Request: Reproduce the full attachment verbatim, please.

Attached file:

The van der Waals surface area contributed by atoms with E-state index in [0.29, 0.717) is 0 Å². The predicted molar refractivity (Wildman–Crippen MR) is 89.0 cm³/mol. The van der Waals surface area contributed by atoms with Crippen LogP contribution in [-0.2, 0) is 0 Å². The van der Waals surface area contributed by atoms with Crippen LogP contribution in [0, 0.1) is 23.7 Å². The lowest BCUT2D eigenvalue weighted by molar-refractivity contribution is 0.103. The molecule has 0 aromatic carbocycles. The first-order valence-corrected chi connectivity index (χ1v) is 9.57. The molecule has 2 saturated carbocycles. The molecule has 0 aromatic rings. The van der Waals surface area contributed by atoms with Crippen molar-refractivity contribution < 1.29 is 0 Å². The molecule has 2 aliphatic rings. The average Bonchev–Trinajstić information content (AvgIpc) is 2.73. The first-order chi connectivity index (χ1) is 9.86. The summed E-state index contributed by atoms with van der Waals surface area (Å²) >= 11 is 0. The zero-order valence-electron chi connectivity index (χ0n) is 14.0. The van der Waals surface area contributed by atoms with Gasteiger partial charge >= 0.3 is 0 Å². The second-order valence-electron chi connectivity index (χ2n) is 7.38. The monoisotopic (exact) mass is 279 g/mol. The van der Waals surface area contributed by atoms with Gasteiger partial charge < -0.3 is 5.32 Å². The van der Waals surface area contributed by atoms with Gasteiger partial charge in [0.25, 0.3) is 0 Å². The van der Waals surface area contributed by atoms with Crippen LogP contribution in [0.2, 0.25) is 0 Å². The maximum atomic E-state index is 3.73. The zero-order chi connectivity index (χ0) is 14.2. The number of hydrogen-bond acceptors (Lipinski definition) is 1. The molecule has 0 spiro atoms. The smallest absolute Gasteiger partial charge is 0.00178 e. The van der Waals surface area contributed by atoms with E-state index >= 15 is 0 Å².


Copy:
The van der Waals surface area contributed by atoms with E-state index in [0.29, 0.717) is 0 Å². The predicted molar refractivity (Wildman–Crippen MR) is 89.0 cm³/mol. The van der Waals surface area contributed by atoms with Crippen LogP contribution in [-0.2, 0) is 0 Å². The van der Waals surface area contributed by atoms with Crippen LogP contribution in [0, 0.1) is 23.7 Å². The lowest BCUT2D eigenvalue weighted by molar-refractivity contribution is 0.103. The molecule has 0 aromatic carbocycles. The first-order valence-corrected chi connectivity index (χ1v) is 9.57. The molecule has 2 saturated carbocycles. The molecule has 0 aromatic rings. The van der Waals surface area contributed by atoms with Crippen molar-refractivity contribution < 1.29 is 0 Å². The molecule has 2 aliphatic rings. The average Bonchev–Trinajstić information content (AvgIpc) is 2.73. The first-order chi connectivity index (χ1) is 9.86. The summed E-state index contributed by atoms with van der Waals surface area (Å²) >= 11 is 0. The zero-order valence-electron chi connectivity index (χ0n) is 14.0. The van der Waals surface area contributed by atoms with Gasteiger partial charge >= 0.3 is 0 Å². The second-order valence-electron chi connectivity index (χ2n) is 7.38. The monoisotopic (exact) mass is 279 g/mol. The van der Waals surface area contributed by atoms with Gasteiger partial charge < -0.3 is 5.32 Å². The van der Waals surface area contributed by atoms with Gasteiger partial charge in [0.25, 0.3) is 0 Å². The van der Waals surface area contributed by atoms with Crippen LogP contribution in [0.2, 0.25) is 0 Å². The maximum atomic E-state index is 3.73. The zero-order chi connectivity index (χ0) is 14.2. The number of hydrogen-bond acceptors (Lipinski definition) is 1. The molecule has 0 spiro atoms. The smallest absolute Gasteiger partial charge is 0.00178 e. The van der Waals surface area contributed by atoms with E-state index >= 15 is 0 Å².